The one thing never to forget about global warming is that it’s a timed test.
It’s ignoble and dangerous to delay progress on any important issue, of course – if, in 2020, America continues to ignore the healthcare needs of many of its citizens, those people will sicken, die, go bankrupt. The damage will be very real. But that damage won’t make it harder, come 2021 or 2025 or 2030, to do the right thing about healthcare.
But the climate crisis doesn’t work like that. If we don’t solve it soon, we will never solve it, because we will pass a series of irrevocable tipping points – and we’re clearly now approaching those deadlines. You can tell because there’s half as much ice in the Arctic, and because forests catch fire with heartbreaking regularity and because we see record deluge. But the deadlines are not just impressionistic – they’re rooted in the latest science.
In the aftermath of the Paris climate accords in 2015, for instance, many researchers set 2020 as the date by which carbon emissions would need to peak if we were to have any chance of meeting the accord’s goals. Here’s an example of the math, from Stefan Rahmstorf and Anders Levermann. Under the most plausible scenario, they wrote, “even if we peak in 2020 reducing emissions to zero within 20 years will be required,” and that is an ungodly steep slope. But if we wait past 2020 it’s not a slope at all – it’s just a cliff, and we fall off it. As the former UN climate chief Christiana Figueres put it when she launched Mission 2020, “Everyone has a right to prosper, and if emissions do not begin their rapid decline by 2020, the world’s most vulnerable people will suffer even more from the devastating impacts of climate change.”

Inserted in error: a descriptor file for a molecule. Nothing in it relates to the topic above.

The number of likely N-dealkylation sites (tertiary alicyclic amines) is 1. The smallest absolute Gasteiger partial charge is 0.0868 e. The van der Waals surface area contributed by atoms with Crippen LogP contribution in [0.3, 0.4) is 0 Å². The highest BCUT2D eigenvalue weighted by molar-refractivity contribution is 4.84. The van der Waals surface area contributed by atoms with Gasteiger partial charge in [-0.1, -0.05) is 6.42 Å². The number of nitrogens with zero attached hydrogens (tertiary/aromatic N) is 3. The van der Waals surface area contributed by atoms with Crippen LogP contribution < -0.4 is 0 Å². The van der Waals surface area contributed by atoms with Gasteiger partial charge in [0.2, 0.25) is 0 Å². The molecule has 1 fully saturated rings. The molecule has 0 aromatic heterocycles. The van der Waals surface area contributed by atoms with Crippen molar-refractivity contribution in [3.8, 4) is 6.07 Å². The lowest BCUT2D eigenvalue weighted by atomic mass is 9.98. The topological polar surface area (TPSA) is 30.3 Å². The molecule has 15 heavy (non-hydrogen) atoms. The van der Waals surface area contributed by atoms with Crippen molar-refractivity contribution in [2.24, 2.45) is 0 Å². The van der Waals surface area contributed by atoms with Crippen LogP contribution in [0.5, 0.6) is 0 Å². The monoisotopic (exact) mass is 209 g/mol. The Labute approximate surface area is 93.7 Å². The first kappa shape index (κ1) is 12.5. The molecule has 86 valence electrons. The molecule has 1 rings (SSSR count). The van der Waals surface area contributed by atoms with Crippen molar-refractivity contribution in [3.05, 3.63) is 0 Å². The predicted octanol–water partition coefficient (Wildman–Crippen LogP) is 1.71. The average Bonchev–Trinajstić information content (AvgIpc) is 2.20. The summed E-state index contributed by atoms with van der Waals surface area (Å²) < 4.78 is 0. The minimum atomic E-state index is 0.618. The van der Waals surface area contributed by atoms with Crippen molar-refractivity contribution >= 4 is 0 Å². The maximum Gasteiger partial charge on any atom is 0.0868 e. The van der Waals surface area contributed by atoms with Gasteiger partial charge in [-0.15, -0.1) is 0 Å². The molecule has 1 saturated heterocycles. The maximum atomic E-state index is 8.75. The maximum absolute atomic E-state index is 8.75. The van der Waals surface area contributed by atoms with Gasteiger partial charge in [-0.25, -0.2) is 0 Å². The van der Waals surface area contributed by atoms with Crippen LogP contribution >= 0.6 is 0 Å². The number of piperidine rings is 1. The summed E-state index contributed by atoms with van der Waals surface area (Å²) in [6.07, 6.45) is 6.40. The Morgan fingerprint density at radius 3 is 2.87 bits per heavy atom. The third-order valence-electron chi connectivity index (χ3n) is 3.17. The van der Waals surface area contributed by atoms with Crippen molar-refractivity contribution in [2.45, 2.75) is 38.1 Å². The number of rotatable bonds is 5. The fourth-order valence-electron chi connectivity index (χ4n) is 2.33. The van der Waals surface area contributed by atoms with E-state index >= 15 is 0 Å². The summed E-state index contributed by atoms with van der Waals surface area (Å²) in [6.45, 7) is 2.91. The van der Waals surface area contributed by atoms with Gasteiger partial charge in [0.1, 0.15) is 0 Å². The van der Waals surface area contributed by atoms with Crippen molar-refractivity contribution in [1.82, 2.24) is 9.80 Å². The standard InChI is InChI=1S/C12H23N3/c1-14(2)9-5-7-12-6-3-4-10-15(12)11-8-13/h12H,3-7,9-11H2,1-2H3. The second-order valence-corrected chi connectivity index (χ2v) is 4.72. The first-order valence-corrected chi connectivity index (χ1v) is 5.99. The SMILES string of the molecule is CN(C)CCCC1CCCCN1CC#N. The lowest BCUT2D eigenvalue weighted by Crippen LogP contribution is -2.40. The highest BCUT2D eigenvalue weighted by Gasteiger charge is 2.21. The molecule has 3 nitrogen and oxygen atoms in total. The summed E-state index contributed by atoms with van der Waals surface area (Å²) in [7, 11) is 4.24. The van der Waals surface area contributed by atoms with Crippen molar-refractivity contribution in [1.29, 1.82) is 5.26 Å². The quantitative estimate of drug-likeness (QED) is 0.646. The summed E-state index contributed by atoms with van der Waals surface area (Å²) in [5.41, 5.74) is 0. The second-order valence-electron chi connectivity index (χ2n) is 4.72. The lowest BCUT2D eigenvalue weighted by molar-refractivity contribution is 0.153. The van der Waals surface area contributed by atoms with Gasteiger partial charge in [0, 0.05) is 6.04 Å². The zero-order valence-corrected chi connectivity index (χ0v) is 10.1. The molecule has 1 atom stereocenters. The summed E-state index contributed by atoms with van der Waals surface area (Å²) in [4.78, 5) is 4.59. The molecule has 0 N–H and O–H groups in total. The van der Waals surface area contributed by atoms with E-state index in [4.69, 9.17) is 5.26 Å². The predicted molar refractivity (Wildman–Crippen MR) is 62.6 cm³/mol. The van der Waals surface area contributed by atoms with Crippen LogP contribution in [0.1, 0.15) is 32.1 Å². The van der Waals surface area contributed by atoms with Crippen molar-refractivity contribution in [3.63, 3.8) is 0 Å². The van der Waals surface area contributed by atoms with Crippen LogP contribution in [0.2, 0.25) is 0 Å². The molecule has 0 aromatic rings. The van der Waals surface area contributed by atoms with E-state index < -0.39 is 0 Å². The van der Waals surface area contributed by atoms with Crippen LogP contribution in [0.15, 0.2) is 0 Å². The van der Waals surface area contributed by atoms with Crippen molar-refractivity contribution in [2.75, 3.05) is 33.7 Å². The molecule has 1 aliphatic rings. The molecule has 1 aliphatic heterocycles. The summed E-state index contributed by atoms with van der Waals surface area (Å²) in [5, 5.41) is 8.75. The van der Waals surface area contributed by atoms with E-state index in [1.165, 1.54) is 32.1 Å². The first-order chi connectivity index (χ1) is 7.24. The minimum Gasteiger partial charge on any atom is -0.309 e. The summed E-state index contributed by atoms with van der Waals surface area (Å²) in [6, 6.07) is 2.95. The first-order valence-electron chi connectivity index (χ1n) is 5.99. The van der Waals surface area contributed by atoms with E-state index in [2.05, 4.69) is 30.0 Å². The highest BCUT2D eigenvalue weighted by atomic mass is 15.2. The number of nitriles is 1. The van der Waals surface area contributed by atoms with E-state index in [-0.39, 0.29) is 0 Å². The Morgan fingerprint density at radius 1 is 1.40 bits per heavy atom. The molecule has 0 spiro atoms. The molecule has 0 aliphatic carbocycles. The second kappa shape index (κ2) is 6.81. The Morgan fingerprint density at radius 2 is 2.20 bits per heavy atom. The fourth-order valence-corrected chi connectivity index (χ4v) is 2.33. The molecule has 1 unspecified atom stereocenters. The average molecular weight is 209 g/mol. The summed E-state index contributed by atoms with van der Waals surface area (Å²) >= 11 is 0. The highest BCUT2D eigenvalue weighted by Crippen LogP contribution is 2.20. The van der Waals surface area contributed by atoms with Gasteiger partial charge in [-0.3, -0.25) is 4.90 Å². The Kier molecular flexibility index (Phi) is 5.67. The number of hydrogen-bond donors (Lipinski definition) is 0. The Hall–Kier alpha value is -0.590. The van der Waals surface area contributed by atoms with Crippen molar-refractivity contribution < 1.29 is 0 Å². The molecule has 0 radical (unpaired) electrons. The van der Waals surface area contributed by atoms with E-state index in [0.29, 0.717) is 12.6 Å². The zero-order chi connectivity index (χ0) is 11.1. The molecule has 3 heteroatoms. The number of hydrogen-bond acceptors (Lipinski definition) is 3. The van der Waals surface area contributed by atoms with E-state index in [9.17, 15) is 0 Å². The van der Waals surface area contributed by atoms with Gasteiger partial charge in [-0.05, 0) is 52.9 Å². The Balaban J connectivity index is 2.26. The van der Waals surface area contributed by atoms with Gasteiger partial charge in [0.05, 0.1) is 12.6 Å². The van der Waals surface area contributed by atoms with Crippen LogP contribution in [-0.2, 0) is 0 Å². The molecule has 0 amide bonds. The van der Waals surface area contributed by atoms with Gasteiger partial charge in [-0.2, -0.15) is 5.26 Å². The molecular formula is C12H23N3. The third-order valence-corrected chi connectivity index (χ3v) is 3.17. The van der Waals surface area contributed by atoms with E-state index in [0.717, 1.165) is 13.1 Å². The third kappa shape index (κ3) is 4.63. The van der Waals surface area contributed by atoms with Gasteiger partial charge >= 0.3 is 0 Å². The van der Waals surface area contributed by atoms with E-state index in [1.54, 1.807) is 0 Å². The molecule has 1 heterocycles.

Here’s another way of saying it: the Intergovernmental Panel on Climate Change reported last autumn that if we hadn’t managed a fundamental transformation of the planet’s energy systems by 2030, our chance of meeting the Paris temperature targets is slim to none. And anyone who has ever had anything to do with governments knows: if you want something big done by 2030, you better give yourself a lot of lead time. In fact, it’s possible we’ve waited too long: the world’s greenhouse gas emissions spiked last year, and – given Trump, Bolsonaro and Putin – it’s hard to imagine we won’t see the same depressing thing this year.
Which is why, I guess, it’s a good thing that 2020 is an election year in the US, and that the Democratic party finally seems willing to talk seriously about climate change. If it nominates Sanders or Warren, maybe the kind of aggressive approach that shakes things up is possible. But America is just one country; we also need to pressure our real global government, which has its headquarters not in Washington but in Wall Street. Last year banks increased their already staggering lending to the fossil fuel industry; if that continues there’s no chance of turning this round in time.
If you’re looking for optimism, at least we come into 2020 on a roll. The great climate strikes of this September were the largest demonstration of climate activism in history, with 7 million people in the street. And April 2020 marks the 50th anniversary of Earth Day – it could be a day for an even more massive outpouring.
The planet is running a hideous fever, and the antibodies – all those protesters – are finally kicking in. It’s a race, and we’re behind, and we better start catching up right now.
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